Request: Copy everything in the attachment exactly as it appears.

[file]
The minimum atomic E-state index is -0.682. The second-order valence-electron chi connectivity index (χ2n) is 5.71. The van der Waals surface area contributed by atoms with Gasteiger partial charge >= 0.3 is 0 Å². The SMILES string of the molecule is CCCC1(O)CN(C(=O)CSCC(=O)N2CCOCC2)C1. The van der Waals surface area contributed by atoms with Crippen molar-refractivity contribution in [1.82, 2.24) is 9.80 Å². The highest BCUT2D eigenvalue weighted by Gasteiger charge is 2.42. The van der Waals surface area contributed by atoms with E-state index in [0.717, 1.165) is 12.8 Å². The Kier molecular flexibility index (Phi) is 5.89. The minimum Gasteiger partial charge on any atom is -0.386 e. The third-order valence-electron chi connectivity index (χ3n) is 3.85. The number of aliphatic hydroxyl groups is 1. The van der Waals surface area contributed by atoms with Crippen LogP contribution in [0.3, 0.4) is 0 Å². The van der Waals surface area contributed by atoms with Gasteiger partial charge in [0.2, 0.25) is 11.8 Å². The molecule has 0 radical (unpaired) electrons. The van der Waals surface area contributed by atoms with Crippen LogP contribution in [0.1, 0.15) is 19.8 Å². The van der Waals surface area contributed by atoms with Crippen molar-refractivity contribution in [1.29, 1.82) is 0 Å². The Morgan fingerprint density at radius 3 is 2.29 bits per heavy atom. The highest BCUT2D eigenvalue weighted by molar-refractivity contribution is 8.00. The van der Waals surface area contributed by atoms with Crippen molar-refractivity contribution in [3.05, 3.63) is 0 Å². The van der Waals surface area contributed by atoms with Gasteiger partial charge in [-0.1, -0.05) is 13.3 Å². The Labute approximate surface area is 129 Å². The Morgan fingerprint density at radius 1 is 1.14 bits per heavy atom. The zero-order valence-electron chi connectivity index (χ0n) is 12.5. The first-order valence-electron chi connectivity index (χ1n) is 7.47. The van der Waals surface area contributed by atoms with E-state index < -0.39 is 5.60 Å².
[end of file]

The minimum atomic E-state index is -0.682. The second-order valence-electron chi connectivity index (χ2n) is 5.71. The van der Waals surface area contributed by atoms with Gasteiger partial charge >= 0.3 is 0 Å². The SMILES string of the molecule is CCCC1(O)CN(C(=O)CSCC(=O)N2CCOCC2)C1. The van der Waals surface area contributed by atoms with Crippen molar-refractivity contribution in [1.82, 2.24) is 9.80 Å². The highest BCUT2D eigenvalue weighted by Gasteiger charge is 2.42. The van der Waals surface area contributed by atoms with E-state index in [0.717, 1.165) is 12.8 Å². The Kier molecular flexibility index (Phi) is 5.89. The minimum Gasteiger partial charge on any atom is -0.386 e. The third-order valence-electron chi connectivity index (χ3n) is 3.85. The number of aliphatic hydroxyl groups is 1. The van der Waals surface area contributed by atoms with Crippen LogP contribution in [0.3, 0.4) is 0 Å². The van der Waals surface area contributed by atoms with Gasteiger partial charge in [0.2, 0.25) is 11.8 Å². The molecule has 0 radical (unpaired) electrons. The van der Waals surface area contributed by atoms with Crippen LogP contribution in [0.1, 0.15) is 19.8 Å². The van der Waals surface area contributed by atoms with Crippen molar-refractivity contribution in [1.29, 1.82) is 0 Å². The Morgan fingerprint density at radius 3 is 2.29 bits per heavy atom. The highest BCUT2D eigenvalue weighted by molar-refractivity contribution is 8.00. The van der Waals surface area contributed by atoms with Crippen molar-refractivity contribution in [3.05, 3.63) is 0 Å². The van der Waals surface area contributed by atoms with Gasteiger partial charge in [-0.1, -0.05) is 13.3 Å². The Labute approximate surface area is 129 Å². The Morgan fingerprint density at radius 1 is 1.14 bits per heavy atom. The zero-order valence-electron chi connectivity index (χ0n) is 12.5. The first-order valence-electron chi connectivity index (χ1n) is 7.47. The van der Waals surface area contributed by atoms with E-state index < -0.39 is 5.60 Å².